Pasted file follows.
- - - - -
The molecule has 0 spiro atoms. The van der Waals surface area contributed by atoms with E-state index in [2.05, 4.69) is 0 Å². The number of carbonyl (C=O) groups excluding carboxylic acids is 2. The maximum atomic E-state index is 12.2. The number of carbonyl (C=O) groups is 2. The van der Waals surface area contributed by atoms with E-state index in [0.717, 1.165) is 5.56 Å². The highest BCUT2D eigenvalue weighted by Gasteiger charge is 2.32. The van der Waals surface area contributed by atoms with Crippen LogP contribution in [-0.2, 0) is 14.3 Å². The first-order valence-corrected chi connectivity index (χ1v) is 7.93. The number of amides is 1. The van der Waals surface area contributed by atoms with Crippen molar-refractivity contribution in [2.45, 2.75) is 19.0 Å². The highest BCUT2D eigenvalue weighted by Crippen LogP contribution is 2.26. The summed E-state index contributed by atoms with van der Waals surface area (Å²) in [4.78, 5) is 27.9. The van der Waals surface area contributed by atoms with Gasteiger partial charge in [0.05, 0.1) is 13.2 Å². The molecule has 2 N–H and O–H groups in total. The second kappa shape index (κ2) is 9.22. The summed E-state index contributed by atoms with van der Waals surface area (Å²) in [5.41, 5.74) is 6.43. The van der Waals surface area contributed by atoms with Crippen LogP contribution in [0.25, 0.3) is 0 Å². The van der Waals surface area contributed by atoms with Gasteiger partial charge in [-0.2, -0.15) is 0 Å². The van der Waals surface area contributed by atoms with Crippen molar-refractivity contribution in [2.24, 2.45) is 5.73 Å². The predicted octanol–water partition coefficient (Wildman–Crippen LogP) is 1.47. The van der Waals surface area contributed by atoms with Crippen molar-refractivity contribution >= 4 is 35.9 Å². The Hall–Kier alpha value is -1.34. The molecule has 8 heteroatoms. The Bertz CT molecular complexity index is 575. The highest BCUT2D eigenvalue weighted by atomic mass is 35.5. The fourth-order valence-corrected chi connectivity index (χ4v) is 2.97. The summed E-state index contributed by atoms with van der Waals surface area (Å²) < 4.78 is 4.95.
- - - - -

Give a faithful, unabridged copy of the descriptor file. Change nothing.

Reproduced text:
The molecule has 0 spiro atoms. The van der Waals surface area contributed by atoms with E-state index in [2.05, 4.69) is 0 Å². The number of carbonyl (C=O) groups excluding carboxylic acids is 2. The maximum atomic E-state index is 12.2. The number of carbonyl (C=O) groups is 2. The van der Waals surface area contributed by atoms with E-state index in [0.717, 1.165) is 5.56 Å². The highest BCUT2D eigenvalue weighted by Gasteiger charge is 2.32. The van der Waals surface area contributed by atoms with Crippen LogP contribution in [-0.2, 0) is 14.3 Å². The first-order valence-corrected chi connectivity index (χ1v) is 7.93. The number of amides is 1. The van der Waals surface area contributed by atoms with Crippen molar-refractivity contribution in [2.45, 2.75) is 19.0 Å². The highest BCUT2D eigenvalue weighted by Crippen LogP contribution is 2.26. The summed E-state index contributed by atoms with van der Waals surface area (Å²) in [4.78, 5) is 27.9. The van der Waals surface area contributed by atoms with Gasteiger partial charge in [0.05, 0.1) is 13.2 Å². The molecule has 2 N–H and O–H groups in total. The second kappa shape index (κ2) is 9.22. The summed E-state index contributed by atoms with van der Waals surface area (Å²) in [5.41, 5.74) is 6.43. The van der Waals surface area contributed by atoms with Crippen LogP contribution in [0.25, 0.3) is 0 Å². The van der Waals surface area contributed by atoms with Gasteiger partial charge in [-0.2, -0.15) is 0 Å². The van der Waals surface area contributed by atoms with Crippen molar-refractivity contribution in [2.24, 2.45) is 5.73 Å². The predicted octanol–water partition coefficient (Wildman–Crippen LogP) is 1.47. The van der Waals surface area contributed by atoms with Crippen molar-refractivity contribution >= 4 is 35.9 Å². The Hall–Kier alpha value is -1.34. The molecule has 8 heteroatoms. The Bertz CT molecular complexity index is 575. The highest BCUT2D eigenvalue weighted by atomic mass is 35.5. The fourth-order valence-corrected chi connectivity index (χ4v) is 2.97. The summed E-state index contributed by atoms with van der Waals surface area (Å²) < 4.78 is 4.95.